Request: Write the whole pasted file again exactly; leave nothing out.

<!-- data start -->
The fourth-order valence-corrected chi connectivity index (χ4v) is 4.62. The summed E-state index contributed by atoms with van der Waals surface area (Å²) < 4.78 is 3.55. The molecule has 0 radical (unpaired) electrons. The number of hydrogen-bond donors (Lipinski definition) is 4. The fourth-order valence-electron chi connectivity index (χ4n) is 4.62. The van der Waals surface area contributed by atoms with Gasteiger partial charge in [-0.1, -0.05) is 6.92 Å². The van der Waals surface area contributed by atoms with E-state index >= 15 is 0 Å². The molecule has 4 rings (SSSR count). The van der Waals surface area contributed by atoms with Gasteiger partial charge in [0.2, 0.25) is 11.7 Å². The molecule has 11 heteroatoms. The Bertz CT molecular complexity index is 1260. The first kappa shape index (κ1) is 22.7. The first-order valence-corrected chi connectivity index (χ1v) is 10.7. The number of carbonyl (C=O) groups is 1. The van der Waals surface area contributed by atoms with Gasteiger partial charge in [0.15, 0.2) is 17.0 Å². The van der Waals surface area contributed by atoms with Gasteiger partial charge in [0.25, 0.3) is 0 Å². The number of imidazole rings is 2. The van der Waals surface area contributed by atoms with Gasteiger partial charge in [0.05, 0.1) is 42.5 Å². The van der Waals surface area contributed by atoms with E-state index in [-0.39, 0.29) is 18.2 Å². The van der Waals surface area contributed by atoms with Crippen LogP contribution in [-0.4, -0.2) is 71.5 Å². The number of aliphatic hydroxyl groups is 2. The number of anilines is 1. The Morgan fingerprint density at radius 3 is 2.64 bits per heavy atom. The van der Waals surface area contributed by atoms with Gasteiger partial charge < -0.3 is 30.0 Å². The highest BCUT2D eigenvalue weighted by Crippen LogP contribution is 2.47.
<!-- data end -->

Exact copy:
The fourth-order valence-corrected chi connectivity index (χ4v) is 4.62. The summed E-state index contributed by atoms with van der Waals surface area (Å²) < 4.78 is 3.55. The molecule has 0 radical (unpaired) electrons. The number of hydrogen-bond donors (Lipinski definition) is 4. The fourth-order valence-electron chi connectivity index (χ4n) is 4.62. The van der Waals surface area contributed by atoms with Gasteiger partial charge in [-0.1, -0.05) is 6.92 Å². The van der Waals surface area contributed by atoms with E-state index >= 15 is 0 Å². The molecule has 4 rings (SSSR count). The van der Waals surface area contributed by atoms with Gasteiger partial charge in [0.2, 0.25) is 11.7 Å². The molecule has 11 heteroatoms. The Bertz CT molecular complexity index is 1260. The first kappa shape index (κ1) is 22.7. The first-order valence-corrected chi connectivity index (χ1v) is 10.7. The number of carbonyl (C=O) groups is 1. The van der Waals surface area contributed by atoms with Gasteiger partial charge in [0.15, 0.2) is 17.0 Å². The van der Waals surface area contributed by atoms with Gasteiger partial charge in [0.25, 0.3) is 0 Å². The number of imidazole rings is 2. The van der Waals surface area contributed by atoms with Gasteiger partial charge in [0.05, 0.1) is 42.5 Å². The van der Waals surface area contributed by atoms with E-state index in [-0.39, 0.29) is 18.2 Å². The van der Waals surface area contributed by atoms with Crippen LogP contribution in [-0.4, -0.2) is 71.5 Å². The number of aliphatic hydroxyl groups is 2. The number of anilines is 1. The Morgan fingerprint density at radius 3 is 2.64 bits per heavy atom. The van der Waals surface area contributed by atoms with Gasteiger partial charge < -0.3 is 30.0 Å². The highest BCUT2D eigenvalue weighted by Crippen LogP contribution is 2.47.